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Notation of "A Proposal to Add an Rvalue Reference to the C++Language"

 
 
aitorf666@gmail.com
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      05-08-2008
Hi,
I have been reading the improvement that will be made to C++0x, and
one of this is "A Proposal to Add an Rvalue Reference to the C++
Language" , which will add a double &, for example:

int someFunction(int && a){ ...

the reason is to allow to change temporaries passed to functions. Due
to:

void f(int& a);
void ff(const int& a);
...
int x = 5;
f(x); //ok
ff(x); //ok
f(2); // error, not to make mistakes
ff(2); //ok

to can pass changeable temporaries, it has been proposed the syntax
int&&, which I thought is naughty.
void g(int&& a){ a = 0; }
g(2); //ok

Would not be better the following syntax? -> instead of int&& ,
mutable int&

The mutable word means "not const", and is used for const member
functions to allow changing values.

I think it has much more logic to:

void f(int& a);
void ff(const int& a){ //perform some task without the possibility of
changing a}
void g(mutable int& a){ a = 0; //for example }

int x = 5;
f(x); //ok
ff(x);//ok
g(x); // better to be an error to avoid silly mistakes
f(2); //error
ff(2); // not an error, but we canīt change the value which is we
really want
g(2); //ok, we can do it.

My proposal is to change '&&' for 'mutable &'



 
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Jerry Coffin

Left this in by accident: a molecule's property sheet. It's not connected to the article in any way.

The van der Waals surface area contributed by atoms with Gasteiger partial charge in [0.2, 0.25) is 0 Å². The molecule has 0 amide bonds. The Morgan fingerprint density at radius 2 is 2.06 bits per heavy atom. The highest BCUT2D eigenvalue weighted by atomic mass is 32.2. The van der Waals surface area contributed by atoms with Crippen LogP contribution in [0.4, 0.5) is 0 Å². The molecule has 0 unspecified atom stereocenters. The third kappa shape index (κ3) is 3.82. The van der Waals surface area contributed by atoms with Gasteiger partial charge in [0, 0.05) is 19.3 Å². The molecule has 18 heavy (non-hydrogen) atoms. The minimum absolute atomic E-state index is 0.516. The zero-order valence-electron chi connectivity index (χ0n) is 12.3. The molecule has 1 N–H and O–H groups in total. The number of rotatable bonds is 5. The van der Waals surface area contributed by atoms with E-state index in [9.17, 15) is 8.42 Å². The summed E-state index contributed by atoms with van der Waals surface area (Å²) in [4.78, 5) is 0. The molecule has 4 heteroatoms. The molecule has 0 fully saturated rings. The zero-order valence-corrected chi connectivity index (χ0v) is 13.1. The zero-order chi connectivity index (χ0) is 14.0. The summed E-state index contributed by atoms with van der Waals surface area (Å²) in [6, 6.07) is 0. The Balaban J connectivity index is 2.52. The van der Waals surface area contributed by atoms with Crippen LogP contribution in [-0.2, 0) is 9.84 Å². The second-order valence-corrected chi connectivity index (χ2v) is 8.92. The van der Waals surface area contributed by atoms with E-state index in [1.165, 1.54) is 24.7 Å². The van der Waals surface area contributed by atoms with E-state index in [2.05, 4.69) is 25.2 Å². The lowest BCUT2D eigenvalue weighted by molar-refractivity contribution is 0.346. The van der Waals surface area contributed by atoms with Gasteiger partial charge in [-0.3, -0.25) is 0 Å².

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      05-10-2008
In article <9f60e411-a5b1-4571-9d3d-005432378cd4@
56g2000hsm.googlegroups.com>, http://www.velocityreviews.com/forums/(E-Mail Removed) says...
> Hi,
> I have been reading the improvement that will be made to C++0x, and
> one of this is "A Proposal to Add an Rvalue Reference to the C++
> Language" , which will add a double &, for example:
>
> int someFunction(int && a){ ...
>
> the reason is to allow to change temporaries passed to functions. Due
> to:


That's not the real reason for rvalue references. There are two primary
reasons for rvalue references: providing move semantics, and providing
forwarding semantics.

The ability to modify the original object with impunity is the
_mechanism_ behind the move semantics. Looking at this as 'mutable',
however is looking at how you do one thing with rvalue references,
rather than looking at what the rvalue reference itself really is.

This would also completely ignore the other major use of rvalue
references, which is forwarding. In this case, the ability to modify the
original item is entirely beside the point -- it's mostly about avoiding
providing lots of overloads of forwarding functions.

--
Later,
Jerry.

The universe is a figment of its own imagination.
 
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